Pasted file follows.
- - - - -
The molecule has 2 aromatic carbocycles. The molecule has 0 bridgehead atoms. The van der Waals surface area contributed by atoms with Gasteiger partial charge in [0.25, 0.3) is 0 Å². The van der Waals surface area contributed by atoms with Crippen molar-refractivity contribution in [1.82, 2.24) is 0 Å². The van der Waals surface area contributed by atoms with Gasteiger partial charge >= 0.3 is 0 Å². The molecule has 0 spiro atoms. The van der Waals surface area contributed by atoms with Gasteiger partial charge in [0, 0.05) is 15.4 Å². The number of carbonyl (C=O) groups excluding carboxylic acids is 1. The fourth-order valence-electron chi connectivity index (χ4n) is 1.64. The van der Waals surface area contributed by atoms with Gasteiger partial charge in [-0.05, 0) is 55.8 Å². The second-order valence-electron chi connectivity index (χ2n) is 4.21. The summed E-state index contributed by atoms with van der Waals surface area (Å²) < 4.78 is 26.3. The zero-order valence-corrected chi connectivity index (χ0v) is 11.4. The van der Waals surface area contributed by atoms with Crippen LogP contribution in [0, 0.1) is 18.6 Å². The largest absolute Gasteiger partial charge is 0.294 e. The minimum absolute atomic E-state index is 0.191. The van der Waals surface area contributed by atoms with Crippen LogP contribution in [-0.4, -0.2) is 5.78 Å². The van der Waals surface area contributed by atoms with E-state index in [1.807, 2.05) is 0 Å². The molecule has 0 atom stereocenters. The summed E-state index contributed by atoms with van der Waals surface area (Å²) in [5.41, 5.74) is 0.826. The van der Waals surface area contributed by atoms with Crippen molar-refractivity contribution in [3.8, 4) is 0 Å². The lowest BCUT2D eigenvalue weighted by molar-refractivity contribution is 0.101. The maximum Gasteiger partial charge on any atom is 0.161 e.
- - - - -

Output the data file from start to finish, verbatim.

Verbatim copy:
The molecule has 2 aromatic carbocycles. The molecule has 0 bridgehead atoms. The van der Waals surface area contributed by atoms with Gasteiger partial charge in [0.25, 0.3) is 0 Å². The van der Waals surface area contributed by atoms with Crippen molar-refractivity contribution in [1.82, 2.24) is 0 Å². The van der Waals surface area contributed by atoms with Gasteiger partial charge >= 0.3 is 0 Å². The molecule has 0 spiro atoms. The van der Waals surface area contributed by atoms with Gasteiger partial charge in [0, 0.05) is 15.4 Å². The number of carbonyl (C=O) groups excluding carboxylic acids is 1. The fourth-order valence-electron chi connectivity index (χ4n) is 1.64. The van der Waals surface area contributed by atoms with Gasteiger partial charge in [-0.05, 0) is 55.8 Å². The second-order valence-electron chi connectivity index (χ2n) is 4.21. The summed E-state index contributed by atoms with van der Waals surface area (Å²) < 4.78 is 26.3. The zero-order valence-corrected chi connectivity index (χ0v) is 11.4. The van der Waals surface area contributed by atoms with Crippen LogP contribution in [0, 0.1) is 18.6 Å². The largest absolute Gasteiger partial charge is 0.294 e. The minimum absolute atomic E-state index is 0.191. The van der Waals surface area contributed by atoms with Crippen LogP contribution in [-0.4, -0.2) is 5.78 Å². The van der Waals surface area contributed by atoms with E-state index in [1.807, 2.05) is 0 Å². The molecule has 0 atom stereocenters. The summed E-state index contributed by atoms with van der Waals surface area (Å²) in [5.41, 5.74) is 0.826. The van der Waals surface area contributed by atoms with Crippen molar-refractivity contribution in [3.8, 4) is 0 Å². The lowest BCUT2D eigenvalue weighted by molar-refractivity contribution is 0.101. The maximum Gasteiger partial charge on any atom is 0.161 e.